Although last year’s health care reform law made coverage available to employees’ adult children up to age 26, and provided a federal income tax exclusion for the coverage, California employers should be aware that California’s tax law does not provide such an exclusion from income for adult child coverage. If passed by the California legislature, AB 36 would change that by providing an income tax exclusion that parallels federal law. However, unless and until that bill is passed, employers must add the value of the coverage for children from the ages of 19 through 25 to the employee’s gross income for state payroll tax purposes. The amount would be the difference between the insurance premiums paid to cover the adult child and the amount that would have been paid had the adult child not been covered.
Here’s an example: The employee covers himself, his spouse and his adult child, for a family premium of $1000. If he did not cover his adult child, the employee plus spouse rate under this employer’s plan would be $750. In this example, the adult child’s coverage creates $250 in taxable income for the employee under California law. In some cases the value of the coverage could be equal to zero. For example: the employee covers herself, her spouse and her three children, including one adult child, for a family rate of $1000. If she did not cover her adult child, the family rate would still apply to cover her spouse and the remaining two children. In this example, there is no taxable income attributable to the adult child’s coverage because it cost the employee nothing to cover the adult child. Questions? Contact your tax adviser.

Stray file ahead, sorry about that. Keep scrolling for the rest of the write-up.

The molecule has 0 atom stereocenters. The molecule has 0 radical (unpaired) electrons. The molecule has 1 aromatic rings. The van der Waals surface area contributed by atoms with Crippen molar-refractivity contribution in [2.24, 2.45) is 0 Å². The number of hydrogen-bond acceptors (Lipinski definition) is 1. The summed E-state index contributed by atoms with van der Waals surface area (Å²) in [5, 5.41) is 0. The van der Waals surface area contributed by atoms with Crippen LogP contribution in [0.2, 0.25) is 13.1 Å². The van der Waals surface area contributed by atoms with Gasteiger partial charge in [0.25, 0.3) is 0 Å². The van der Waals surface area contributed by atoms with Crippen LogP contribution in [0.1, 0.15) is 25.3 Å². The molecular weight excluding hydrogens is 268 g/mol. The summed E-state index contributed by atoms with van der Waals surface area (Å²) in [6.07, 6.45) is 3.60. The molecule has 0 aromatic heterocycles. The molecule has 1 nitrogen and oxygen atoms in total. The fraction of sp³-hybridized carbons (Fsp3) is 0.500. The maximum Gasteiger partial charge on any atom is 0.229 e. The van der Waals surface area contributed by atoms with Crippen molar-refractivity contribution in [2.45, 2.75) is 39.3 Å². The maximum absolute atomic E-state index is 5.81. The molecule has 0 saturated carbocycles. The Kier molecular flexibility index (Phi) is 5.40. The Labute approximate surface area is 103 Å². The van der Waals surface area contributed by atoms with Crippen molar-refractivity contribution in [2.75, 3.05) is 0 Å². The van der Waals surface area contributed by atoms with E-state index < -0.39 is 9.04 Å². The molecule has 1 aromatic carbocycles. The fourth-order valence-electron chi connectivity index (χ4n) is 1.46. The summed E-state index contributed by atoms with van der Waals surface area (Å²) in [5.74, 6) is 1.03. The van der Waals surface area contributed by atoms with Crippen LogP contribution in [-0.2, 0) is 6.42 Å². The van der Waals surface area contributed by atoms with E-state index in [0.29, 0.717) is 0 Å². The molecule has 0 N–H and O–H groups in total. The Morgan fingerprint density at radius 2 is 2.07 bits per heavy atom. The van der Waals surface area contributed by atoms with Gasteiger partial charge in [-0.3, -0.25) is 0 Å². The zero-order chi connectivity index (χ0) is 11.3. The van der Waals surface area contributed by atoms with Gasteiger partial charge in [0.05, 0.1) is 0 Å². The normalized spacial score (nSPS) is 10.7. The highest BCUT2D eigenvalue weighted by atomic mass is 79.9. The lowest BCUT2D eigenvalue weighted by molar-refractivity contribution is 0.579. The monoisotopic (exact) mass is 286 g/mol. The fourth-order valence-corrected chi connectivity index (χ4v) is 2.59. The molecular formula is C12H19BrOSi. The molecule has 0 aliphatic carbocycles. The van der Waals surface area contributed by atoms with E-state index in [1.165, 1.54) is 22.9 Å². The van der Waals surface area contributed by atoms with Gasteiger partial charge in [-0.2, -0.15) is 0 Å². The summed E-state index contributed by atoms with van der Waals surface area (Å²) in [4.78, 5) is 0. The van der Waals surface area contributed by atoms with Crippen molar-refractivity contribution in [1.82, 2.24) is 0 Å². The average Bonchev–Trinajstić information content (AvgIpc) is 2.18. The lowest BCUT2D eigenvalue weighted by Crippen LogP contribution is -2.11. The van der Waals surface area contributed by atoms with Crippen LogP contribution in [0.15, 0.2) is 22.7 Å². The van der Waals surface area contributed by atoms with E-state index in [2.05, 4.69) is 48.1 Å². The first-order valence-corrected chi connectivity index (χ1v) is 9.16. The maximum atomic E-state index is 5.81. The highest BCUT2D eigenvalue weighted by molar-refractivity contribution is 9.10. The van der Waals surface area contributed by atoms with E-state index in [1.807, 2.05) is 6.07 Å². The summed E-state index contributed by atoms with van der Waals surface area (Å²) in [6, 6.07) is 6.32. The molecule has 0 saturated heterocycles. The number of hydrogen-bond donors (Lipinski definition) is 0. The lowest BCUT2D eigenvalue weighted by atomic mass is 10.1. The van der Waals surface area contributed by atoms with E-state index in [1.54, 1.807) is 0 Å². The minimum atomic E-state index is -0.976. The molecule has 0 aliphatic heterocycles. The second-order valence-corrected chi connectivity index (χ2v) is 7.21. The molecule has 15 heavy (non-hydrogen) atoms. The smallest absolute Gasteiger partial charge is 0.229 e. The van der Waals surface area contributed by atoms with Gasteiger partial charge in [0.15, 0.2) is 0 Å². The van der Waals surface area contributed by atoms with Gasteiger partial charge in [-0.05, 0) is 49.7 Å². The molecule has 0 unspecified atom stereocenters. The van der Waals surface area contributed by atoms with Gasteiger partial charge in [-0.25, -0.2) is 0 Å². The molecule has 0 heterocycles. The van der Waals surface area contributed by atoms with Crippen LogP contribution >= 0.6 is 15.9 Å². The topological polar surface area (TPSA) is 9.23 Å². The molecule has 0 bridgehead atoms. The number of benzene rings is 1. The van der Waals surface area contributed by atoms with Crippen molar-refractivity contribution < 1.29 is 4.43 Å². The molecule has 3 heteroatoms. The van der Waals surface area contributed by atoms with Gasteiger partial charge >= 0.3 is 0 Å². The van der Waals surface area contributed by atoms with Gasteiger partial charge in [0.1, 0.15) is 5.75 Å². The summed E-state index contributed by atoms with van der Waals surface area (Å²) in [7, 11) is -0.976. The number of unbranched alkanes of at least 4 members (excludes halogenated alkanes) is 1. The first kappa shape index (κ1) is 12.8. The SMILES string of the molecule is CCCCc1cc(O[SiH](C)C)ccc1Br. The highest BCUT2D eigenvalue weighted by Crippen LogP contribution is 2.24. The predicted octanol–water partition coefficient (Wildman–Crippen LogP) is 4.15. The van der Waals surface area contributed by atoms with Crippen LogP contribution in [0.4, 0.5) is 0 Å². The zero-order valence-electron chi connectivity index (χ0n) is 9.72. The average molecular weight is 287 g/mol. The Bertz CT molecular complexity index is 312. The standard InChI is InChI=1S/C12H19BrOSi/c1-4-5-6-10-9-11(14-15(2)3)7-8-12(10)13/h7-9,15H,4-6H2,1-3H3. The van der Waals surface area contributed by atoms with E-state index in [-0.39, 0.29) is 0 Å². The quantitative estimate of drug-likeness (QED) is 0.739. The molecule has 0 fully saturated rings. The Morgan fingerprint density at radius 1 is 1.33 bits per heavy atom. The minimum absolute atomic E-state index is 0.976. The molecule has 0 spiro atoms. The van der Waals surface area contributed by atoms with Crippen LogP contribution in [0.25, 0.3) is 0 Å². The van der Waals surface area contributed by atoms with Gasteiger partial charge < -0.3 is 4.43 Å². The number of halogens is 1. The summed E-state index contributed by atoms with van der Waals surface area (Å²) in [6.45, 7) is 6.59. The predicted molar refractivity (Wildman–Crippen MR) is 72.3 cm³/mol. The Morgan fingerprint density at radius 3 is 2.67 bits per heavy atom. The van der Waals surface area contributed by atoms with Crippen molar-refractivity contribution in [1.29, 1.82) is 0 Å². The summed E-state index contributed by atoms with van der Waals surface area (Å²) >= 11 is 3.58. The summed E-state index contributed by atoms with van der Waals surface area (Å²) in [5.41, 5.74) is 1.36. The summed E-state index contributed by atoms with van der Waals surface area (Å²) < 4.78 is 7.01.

This website presents general information in nontechnical language. This information is not legal advice. Before applying this information to a specific management decision, consult Vigilant or legal counsel.